Portland has Voodoo Doughnut. LA queues for Birdies. And San Francisco has Dynamo. The brainchild of  Sara Spearin, who cut her teeth working at spots like Foreign Cinema and Postrio, these flavor-packed dough balls are made with local and organic ingredients. The original Mission shop is still the prime location—it boasts the best selection and an inviting back patio. Load up on everyday favorites like maple bacon apple and vanilla bean, or sample seasonal flavors like buckwheat corn peach, strawberry earl grey, and pineapple basil.

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Weekday breakfast is an under-the-radar highlight at this driftwood-paneled Outer Sunset spot. Starting at 9am, neighborhood regulars and Ocean Beach surfers start to congregate, greeting each other by name. Some stick to coffee and the rotating array of inventive baked goods by pastry chef Brooke Mosley; others dig into seasonal spicy-savory breakfast dishes like the “everything” plancha bread (fried egg, goat labneh, avocado, and pickles atop a thick slab of house-made bread) and the cornbread benedict. Most everything on the menu is vegetarian-friendly, but carnivores can add a fried egg or slabs of bacon to any item for two bucks.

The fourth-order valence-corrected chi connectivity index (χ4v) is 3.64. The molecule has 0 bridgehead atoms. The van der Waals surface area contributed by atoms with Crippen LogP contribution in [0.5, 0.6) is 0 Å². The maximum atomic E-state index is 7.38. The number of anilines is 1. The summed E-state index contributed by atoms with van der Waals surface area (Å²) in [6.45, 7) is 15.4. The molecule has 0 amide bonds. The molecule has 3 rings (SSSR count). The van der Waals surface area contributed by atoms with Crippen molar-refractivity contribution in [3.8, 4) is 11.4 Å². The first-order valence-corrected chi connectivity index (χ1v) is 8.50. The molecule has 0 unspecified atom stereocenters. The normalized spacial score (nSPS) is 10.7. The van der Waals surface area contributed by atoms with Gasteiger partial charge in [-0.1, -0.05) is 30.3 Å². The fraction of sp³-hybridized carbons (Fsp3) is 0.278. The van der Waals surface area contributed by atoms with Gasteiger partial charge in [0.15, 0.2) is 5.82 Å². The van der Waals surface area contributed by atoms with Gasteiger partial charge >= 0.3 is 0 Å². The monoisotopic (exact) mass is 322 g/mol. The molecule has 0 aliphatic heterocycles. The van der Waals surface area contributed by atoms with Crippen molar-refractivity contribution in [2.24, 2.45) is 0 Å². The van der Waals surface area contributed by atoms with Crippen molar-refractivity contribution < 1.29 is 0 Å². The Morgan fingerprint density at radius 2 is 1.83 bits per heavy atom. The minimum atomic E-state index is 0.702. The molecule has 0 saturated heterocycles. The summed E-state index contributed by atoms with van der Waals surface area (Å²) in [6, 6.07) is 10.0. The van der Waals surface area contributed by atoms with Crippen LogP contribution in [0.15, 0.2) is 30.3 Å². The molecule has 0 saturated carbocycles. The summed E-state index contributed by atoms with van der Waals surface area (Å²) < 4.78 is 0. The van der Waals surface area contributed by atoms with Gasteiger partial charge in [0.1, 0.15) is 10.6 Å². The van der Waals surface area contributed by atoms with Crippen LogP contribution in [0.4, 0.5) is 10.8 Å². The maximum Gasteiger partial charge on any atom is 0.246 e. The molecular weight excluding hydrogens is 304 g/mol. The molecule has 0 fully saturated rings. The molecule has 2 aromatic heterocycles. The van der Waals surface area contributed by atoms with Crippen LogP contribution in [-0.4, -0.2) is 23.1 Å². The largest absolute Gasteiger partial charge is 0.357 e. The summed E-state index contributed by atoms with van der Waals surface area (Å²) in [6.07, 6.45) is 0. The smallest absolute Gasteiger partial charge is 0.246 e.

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Outer Sunset

Devil's Teeth Baking Company

This teeny Outer Sunset bakery has a perennial line snaking out the door for cookies, cinnamon buns, limited-edition pies and the ultimate morning-after breakfast. Though the spot serves an assortment of baked goods and sandwiches, the unequivocal highlight is the “special” breakfast sandwich: two eggs, pepper jack cheese, applewood-smoked bacon, avocado, and lemon-garlic aioli served on a homemade buttermilk biscuit. There’s minimal seating inside, dress prepared for chilly weather.

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Outer Sunset


Rachele A

Check out Sweet Maples at 2101 Sutter Street, San Francisco for the best breakfast!